Melville Louis Kossuth Dewey was born on 10 December 1851. Keenly interested in simplified spelling, he shortened his first name to Melvil as a young adult, dropped his middle names and, for a short time, even spelled his last name as Dui.
Dewey invented the Dewey Decimal Classification (DDC) system when he was 21 and working as a student assistant in the library of Amherst College, drawing from Sir Francis Bacon’s classification of knowledge as well as library classification systems designed by William Torrey Harris and Natale Battezzati. Dewey’s promotion of his classification and emphasis on centralization of cataloging efforts set in motion a new era of “library economy.”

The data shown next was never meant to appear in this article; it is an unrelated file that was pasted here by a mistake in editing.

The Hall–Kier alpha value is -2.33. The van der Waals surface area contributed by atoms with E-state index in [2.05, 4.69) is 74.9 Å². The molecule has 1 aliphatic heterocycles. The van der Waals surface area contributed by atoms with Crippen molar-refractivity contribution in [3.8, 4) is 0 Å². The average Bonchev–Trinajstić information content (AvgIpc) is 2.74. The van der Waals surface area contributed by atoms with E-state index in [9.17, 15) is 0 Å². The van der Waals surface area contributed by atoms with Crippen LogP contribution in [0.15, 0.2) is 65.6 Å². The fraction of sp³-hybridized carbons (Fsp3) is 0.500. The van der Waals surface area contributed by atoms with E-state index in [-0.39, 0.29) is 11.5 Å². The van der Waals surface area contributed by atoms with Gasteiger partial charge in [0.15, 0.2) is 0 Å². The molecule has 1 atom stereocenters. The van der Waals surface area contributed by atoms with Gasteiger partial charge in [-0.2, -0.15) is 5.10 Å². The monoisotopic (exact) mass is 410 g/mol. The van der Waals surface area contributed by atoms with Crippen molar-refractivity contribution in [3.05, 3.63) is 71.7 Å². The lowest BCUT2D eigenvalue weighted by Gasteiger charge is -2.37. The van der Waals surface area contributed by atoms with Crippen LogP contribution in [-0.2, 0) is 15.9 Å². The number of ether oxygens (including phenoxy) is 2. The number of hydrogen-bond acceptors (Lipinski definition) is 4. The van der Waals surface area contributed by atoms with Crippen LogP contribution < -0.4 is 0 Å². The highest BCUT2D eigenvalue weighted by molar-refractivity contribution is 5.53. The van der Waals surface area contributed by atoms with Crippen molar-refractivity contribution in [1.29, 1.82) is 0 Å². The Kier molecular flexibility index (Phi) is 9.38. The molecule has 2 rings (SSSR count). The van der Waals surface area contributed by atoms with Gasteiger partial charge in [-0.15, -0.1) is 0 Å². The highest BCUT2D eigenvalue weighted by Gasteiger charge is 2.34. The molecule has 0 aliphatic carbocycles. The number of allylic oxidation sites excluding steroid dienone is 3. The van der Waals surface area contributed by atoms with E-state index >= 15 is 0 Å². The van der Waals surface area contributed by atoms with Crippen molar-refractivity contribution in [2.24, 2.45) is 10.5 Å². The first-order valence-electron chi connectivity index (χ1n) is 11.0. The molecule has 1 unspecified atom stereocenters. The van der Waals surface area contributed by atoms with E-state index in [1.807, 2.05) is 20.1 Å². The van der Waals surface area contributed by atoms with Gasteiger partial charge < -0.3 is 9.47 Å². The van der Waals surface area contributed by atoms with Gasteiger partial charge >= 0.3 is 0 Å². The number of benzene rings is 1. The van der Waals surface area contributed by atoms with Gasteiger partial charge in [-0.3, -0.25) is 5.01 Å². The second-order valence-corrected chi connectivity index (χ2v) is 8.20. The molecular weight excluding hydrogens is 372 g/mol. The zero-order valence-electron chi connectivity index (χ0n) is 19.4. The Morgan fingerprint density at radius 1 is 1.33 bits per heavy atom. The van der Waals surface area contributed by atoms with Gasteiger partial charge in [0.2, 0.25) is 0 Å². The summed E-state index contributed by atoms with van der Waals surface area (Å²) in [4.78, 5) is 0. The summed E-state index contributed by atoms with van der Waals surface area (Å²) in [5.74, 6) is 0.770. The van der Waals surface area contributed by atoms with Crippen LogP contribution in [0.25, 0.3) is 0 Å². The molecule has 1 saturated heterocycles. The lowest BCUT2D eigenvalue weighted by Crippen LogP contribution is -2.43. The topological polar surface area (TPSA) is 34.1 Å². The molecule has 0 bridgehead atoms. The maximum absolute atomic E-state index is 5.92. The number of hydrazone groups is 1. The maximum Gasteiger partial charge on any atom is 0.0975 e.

Dewey’s role in American librarianship is impossible to ignore. Dewey helped establish the American Library Association (ALA) in 1876; he also co-founded and edited Library Journal. Dewey became the librarian of Columbia College (now Columbia University) in New York City in 1883 and founded the world's first library school there in 1887.
Melvil Dewey died after suffering a stroke on 26 December 1931, at age 80. His legacy is complex, but nearly ninety years after his death, he is best known for creating the most widely used library classification scheme in the world, the Dewey Decimal Classification.